A great way to learn how to write a memoir is to read memoirs. I do that – a lot. So, I thought, why not do a book review on the memoirs I read – and use them to highlight certain aspects of memoir writing?
Good idea – don’t you think?
I thought it was.
I review the memoir based on questions that, in themselves, have value as they reflect the questions that readers subconsciously ask themselves when reading.
Here we go with Born a Crime by Trevor Noah.
What drew me to reading the memoir?
I’d heard about Trevor Noah and watched a handful of his shows. But that wasn’t it. I picked up his book because I’m always interested to read about fellow South Africans and how they have made it on the big stage. How did they get from obscurity at the bottom end of Africa to where they are today?
Also, the title Born a Crime cinched the deal. It really drew me in.
What hooked me in the first chapter?
It certainly wasn’t the opening paragraph which I think could have been left out entirely.
The book could’ve started with the opening line of the second paragraph where Trevor Noah writes, “I was nine years old when my mother threw me out of a moving car.” That certainly intrigued me but it isn’t what hooked me.
The hook started to press into my skin when next he says that the incident happened on a Sunday, after church, because as he writes, “We never missed church. My mother was – and still is – a deeply religious woman. Very Christian.” But it really took hold two pages on when Trevor Noah names one of the three churches he and his mother attended every Sunday, Rosebank Union Church. That is my church – at least the church where I married and the church I joined when I started dating my husband.
Now there was no letting go, I wanted to know more.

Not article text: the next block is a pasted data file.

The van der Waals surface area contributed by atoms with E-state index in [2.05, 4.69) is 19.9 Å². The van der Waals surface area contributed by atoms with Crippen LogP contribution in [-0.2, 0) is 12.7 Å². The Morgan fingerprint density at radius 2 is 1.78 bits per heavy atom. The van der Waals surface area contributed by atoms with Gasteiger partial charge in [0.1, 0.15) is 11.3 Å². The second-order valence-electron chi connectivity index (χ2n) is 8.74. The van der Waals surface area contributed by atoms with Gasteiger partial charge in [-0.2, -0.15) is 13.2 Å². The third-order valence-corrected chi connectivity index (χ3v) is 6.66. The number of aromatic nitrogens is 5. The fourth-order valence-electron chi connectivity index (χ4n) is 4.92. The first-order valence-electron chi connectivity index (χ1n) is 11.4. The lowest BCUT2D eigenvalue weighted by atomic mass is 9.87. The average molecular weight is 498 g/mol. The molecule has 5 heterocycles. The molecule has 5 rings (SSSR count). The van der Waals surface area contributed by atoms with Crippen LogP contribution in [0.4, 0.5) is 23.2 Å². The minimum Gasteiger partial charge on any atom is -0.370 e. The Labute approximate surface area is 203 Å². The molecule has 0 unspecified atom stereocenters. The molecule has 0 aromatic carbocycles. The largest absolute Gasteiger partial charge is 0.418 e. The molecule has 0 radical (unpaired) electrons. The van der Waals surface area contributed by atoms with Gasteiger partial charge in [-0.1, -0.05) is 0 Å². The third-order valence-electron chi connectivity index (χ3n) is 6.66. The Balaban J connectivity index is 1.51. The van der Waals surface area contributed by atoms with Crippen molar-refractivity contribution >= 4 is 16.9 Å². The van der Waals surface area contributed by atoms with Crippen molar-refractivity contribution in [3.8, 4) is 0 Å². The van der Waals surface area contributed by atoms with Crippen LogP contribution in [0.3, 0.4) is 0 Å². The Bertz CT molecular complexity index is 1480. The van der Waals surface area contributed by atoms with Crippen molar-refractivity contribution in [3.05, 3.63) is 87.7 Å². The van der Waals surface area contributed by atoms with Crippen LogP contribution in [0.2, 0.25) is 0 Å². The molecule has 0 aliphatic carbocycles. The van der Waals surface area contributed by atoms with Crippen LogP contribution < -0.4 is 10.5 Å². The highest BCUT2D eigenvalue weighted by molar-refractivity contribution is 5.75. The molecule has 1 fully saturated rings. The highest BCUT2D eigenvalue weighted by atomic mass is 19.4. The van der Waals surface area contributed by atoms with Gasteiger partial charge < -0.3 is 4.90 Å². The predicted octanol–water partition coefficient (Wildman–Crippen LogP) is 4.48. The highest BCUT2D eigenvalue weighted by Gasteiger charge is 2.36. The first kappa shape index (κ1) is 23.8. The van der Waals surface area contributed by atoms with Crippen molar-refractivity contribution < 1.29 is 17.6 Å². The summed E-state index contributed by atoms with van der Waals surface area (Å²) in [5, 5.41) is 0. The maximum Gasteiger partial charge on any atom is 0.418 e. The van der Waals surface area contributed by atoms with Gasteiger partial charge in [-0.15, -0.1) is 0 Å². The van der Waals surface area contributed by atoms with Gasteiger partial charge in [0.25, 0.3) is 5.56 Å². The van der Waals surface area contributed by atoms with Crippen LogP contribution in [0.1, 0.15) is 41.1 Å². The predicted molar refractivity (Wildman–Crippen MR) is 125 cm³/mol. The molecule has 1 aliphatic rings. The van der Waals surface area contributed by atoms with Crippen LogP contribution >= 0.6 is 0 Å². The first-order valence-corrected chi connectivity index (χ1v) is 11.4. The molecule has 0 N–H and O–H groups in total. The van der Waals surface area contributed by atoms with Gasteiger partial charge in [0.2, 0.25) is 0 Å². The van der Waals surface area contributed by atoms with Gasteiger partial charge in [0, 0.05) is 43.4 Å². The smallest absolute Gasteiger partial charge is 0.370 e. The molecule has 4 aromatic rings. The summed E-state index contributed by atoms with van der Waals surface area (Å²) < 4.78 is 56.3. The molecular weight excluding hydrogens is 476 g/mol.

In fact, I called out to my husband, “You’ll never guess what we have in connection with Trevor Noah! We all attended at Rosebank Union and at about the same time. Perhaps you met his mother, Patricia? Trevor though would’ve been just a tjokkie.” Which is South African slang for a young child.
Now I felt that Trevor and I had a connection, and I was keen to get to know his mother more.
Being thrown out of moving cars is certainly interesting, but it doesn’t happen to all of us. The deeper connection between writer and reader is often made in the most ordinary and inconsequential ways. So don’t discount some of the ordinariness of your story – that is where you will more likely connect with your reader.
What surprised me about the book?
I was surprised by the theme of faith that is woven throughout this book. I sure didn’t expect it, and certainly not straight out of the gate. It’s a thread that tells of Trevor Noah’s mother’s faith and his response to his mother being on ‘Team Jesus’ as he calls it. I’m always interested in how other Christians live out their faith and Patricia Noah is certainly an inspiration. Particularly, in the power of prayer. You’ll have to read the book to find out why.
What didn’t I like about the book?
There is only one thing I didn’t like – the profanity. It isn’t as prolific as confetti on every page, but it is a whole lot more than I would like and, at a level, I don’t usually tolerate. In fact, I would normally put the book down and not read it.
Not only do I personally not like profanity but, as a writer, I find it a weak style of writing. There are far more interesting ways to convey an emotion or to express yourself – even if you were a small-time criminal in the making.
Although more than I like, the profanity wasn’t excessive, so I had enough time between pages before I cringed again.
So, what kept me reading a book, I would normally set aside?